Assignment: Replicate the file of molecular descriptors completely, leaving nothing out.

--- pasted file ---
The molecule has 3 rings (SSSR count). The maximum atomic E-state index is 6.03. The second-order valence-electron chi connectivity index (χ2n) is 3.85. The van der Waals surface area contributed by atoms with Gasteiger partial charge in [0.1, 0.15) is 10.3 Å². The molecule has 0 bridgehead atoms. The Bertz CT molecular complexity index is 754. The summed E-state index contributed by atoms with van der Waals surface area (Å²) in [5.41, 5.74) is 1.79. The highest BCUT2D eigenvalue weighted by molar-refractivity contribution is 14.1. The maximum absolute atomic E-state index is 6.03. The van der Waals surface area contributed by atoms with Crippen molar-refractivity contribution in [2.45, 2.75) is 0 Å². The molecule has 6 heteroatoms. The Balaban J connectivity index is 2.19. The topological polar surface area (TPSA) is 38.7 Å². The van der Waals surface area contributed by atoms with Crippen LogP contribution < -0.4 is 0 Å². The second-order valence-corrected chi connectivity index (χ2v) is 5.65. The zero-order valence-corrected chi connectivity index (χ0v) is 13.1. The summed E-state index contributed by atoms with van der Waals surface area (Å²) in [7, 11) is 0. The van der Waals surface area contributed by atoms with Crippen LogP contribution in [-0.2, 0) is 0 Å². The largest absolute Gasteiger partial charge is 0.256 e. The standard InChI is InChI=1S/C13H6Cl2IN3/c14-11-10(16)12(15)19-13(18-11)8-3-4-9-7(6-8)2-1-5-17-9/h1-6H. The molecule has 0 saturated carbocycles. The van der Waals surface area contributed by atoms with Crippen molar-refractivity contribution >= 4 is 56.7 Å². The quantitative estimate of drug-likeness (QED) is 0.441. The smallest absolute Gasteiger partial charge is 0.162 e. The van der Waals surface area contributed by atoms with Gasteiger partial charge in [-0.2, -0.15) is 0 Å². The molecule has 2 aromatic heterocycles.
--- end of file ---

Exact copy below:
The molecule has 3 rings (SSSR count). The maximum atomic E-state index is 6.03. The second-order valence-electron chi connectivity index (χ2n) is 3.85. The van der Waals surface area contributed by atoms with Gasteiger partial charge in [0.1, 0.15) is 10.3 Å². The molecule has 0 bridgehead atoms. The Bertz CT molecular complexity index is 754. The summed E-state index contributed by atoms with van der Waals surface area (Å²) in [5.41, 5.74) is 1.79. The highest BCUT2D eigenvalue weighted by molar-refractivity contribution is 14.1. The maximum absolute atomic E-state index is 6.03. The van der Waals surface area contributed by atoms with Crippen molar-refractivity contribution in [2.45, 2.75) is 0 Å². The molecule has 6 heteroatoms. The Balaban J connectivity index is 2.19. The topological polar surface area (TPSA) is 38.7 Å². The van der Waals surface area contributed by atoms with Crippen LogP contribution < -0.4 is 0 Å². The second-order valence-corrected chi connectivity index (χ2v) is 5.65. The zero-order valence-corrected chi connectivity index (χ0v) is 13.1. The summed E-state index contributed by atoms with van der Waals surface area (Å²) in [7, 11) is 0. The van der Waals surface area contributed by atoms with Crippen LogP contribution in [-0.2, 0) is 0 Å². The largest absolute Gasteiger partial charge is 0.256 e. The standard InChI is InChI=1S/C13H6Cl2IN3/c14-11-10(16)12(15)19-13(18-11)8-3-4-9-7(6-8)2-1-5-17-9/h1-6H. The molecule has 0 saturated carbocycles. The van der Waals surface area contributed by atoms with Crippen molar-refractivity contribution >= 4 is 56.7 Å². The quantitative estimate of drug-likeness (QED) is 0.441. The smallest absolute Gasteiger partial charge is 0.162 e. The van der Waals surface area contributed by atoms with Gasteiger partial charge in [-0.2, -0.15) is 0 Å². The molecule has 2 aromatic heterocycles.